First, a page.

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The AAD Updates its ABCs of Treating Acne

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The American Academy of Dermatology (AAD) has come out with updated guidelines for the treatment of acne, the most common skin condition in the United States affecting up to 50 million people every year, and has suggested the best options for treating the majority of patients. 

Combining Treatments 

“There are a variety of effective treatments available for acne, and dermatologists have found that combining two or more treatments is the best option for the majority of patients,” said board-certified dermatologist Andrea Zaenglein, MD, FAAD, co-chair of the expert work group that developed the guidelines.“Recommended treatments include topical therapy, antibiotics, isotretinoin and oral contraceptives,” Zaenglein said. 

The Antibiotics-Topicals Combo

When antibiotics are used for the treatment of moderate to severe acne, the guideline recommends topical therapy be used at the same time. Once a course of antibiotics is complete, patients should continue using topical treatments to manage their condition, according to the AAD. 

Topical medications, such as retinoids and benzoyl peroxide, also may be combined with one another to create an effective treatment regimen. Additionally, the ADD said some female patients may see their acne improve with the use of oral contraceptives, which can be combined with other treatments.

For severe acne or moderate acne that does not respond to other therapy, the guidelines recommend oral isotretinoin. Because this medication carries a high risk of birth defects, females must take careful steps to prevent pregnancy while on isotretinoin, and all patients who take the drug must enroll in the federal iPledge program.While some studies have suggested a connection between oral isotretinoin and inflammatory bowel disease or depressive symptoms, the AAD said evidence is not conclusive; however, patients should be aware of these risks and carefully follow their doctor’s treatment advice.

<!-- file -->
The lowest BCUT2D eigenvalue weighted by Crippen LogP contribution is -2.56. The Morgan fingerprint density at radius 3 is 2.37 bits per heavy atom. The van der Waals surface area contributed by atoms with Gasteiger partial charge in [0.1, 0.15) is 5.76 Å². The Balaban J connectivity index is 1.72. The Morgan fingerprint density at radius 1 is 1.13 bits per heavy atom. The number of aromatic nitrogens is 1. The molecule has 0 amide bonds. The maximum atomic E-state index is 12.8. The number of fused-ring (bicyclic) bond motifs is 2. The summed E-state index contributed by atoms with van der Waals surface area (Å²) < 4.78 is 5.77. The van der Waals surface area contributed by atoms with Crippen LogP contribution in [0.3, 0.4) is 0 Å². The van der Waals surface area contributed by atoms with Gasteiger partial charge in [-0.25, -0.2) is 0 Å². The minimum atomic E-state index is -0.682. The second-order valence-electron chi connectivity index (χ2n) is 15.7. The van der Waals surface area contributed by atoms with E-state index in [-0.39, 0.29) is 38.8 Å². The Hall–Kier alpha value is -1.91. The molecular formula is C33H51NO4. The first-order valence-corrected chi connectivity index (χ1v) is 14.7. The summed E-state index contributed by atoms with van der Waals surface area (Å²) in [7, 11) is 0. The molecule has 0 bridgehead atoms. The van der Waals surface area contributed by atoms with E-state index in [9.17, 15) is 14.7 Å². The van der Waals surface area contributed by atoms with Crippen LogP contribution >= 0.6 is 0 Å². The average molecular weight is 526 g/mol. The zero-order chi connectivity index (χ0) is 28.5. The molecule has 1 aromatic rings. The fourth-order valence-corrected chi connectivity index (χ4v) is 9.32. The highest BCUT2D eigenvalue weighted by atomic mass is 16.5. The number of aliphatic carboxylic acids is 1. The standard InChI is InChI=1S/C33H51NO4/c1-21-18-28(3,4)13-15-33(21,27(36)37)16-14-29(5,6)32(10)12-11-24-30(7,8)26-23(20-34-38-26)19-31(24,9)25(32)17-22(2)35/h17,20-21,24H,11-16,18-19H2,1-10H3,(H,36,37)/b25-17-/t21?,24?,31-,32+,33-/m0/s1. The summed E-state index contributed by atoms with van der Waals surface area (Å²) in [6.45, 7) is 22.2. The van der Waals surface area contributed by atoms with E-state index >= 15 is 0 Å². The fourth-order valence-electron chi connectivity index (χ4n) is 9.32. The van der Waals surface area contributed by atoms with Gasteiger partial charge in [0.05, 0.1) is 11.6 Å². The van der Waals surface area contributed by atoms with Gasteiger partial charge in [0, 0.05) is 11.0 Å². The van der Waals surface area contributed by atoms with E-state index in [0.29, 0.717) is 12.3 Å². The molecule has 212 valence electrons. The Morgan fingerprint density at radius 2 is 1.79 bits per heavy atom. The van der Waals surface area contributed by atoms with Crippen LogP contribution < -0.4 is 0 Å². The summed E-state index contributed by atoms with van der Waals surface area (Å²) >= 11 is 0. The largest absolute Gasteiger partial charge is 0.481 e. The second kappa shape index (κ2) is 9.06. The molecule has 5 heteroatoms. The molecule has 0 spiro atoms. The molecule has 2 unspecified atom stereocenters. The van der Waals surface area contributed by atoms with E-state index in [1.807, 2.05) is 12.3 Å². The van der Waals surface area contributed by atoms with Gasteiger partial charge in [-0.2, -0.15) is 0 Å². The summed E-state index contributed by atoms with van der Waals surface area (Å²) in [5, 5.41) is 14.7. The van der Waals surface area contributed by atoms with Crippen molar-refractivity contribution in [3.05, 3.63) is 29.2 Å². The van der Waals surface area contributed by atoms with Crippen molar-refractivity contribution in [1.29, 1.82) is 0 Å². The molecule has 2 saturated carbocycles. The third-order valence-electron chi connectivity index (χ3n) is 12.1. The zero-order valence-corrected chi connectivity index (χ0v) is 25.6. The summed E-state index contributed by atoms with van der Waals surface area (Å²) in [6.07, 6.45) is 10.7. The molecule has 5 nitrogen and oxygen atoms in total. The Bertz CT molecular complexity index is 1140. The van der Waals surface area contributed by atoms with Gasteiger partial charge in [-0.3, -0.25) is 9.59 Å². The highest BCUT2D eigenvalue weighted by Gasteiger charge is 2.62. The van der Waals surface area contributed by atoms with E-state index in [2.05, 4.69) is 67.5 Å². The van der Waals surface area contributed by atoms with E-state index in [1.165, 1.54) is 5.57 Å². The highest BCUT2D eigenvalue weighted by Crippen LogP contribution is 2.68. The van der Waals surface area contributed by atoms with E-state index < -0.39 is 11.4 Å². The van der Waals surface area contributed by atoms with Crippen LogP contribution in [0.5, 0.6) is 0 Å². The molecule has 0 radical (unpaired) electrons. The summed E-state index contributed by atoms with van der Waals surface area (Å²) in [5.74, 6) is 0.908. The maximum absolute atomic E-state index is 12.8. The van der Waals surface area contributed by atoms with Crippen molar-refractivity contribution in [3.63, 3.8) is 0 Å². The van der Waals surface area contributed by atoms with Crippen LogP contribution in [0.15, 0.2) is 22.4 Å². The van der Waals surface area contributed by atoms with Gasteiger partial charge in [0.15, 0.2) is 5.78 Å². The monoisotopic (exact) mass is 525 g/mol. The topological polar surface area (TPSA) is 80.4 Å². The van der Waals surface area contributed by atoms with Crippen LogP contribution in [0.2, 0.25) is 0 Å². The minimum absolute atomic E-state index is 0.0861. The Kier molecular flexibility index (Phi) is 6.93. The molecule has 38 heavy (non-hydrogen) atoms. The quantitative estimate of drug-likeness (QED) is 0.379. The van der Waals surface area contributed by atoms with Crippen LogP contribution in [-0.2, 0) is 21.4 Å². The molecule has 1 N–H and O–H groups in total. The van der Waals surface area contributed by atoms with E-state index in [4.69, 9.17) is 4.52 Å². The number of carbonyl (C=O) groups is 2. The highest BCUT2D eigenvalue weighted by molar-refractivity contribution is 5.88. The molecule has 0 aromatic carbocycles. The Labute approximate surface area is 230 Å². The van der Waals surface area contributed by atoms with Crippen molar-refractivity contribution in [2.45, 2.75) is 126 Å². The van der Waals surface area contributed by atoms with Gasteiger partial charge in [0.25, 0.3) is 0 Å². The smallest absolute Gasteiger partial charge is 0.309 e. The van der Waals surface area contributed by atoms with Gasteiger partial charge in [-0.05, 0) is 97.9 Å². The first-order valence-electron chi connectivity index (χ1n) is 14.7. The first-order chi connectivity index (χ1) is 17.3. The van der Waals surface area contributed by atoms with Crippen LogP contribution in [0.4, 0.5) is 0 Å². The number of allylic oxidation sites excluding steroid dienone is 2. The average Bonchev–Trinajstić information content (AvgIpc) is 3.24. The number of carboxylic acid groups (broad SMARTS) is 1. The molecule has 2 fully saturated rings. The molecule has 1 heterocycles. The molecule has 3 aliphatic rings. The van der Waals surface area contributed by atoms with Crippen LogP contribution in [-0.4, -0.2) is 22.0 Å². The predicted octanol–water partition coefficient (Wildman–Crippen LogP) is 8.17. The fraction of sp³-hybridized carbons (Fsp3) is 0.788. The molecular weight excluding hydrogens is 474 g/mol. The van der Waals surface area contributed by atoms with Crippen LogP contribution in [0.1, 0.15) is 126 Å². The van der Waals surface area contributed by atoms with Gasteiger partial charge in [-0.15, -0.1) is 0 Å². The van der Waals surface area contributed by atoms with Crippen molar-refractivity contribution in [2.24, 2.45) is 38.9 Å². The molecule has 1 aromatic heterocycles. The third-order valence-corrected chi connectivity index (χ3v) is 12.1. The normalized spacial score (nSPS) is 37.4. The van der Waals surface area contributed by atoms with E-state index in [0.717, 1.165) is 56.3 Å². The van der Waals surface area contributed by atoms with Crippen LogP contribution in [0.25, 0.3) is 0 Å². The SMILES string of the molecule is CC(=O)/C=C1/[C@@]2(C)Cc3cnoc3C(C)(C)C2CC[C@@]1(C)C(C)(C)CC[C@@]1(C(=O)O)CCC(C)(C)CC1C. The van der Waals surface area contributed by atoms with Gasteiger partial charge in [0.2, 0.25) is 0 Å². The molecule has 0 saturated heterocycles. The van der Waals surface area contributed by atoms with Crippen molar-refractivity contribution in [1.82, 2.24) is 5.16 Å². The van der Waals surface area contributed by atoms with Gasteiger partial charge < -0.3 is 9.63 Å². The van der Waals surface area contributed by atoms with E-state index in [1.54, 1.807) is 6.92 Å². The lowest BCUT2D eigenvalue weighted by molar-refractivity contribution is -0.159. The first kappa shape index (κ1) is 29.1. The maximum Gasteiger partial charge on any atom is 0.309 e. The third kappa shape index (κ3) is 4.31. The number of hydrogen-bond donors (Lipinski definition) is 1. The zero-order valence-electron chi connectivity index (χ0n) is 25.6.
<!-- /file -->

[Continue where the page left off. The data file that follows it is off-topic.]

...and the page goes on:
Some Acne Treatments Lack Evidence

Although limited data has shown that in-office procedures like laser treatments or chemical peels may improve acne, the AAD guidelines do not recommend such procedures for routine acne treatment. The guidelines also indicate that there is not enough evidence to recommend treating acne with alternative therapies like tea tree oil.

Some research suggests that dairy products, particularly skim milk, and diets with a high glycemic index, such as those high in sugar and carbohydrates, may be linked to acne. According to the AAD, however, there is not enough data to recommend dietary changes for acne patients. 

For more information on the AAD's guidelines, visit www.aad.org.

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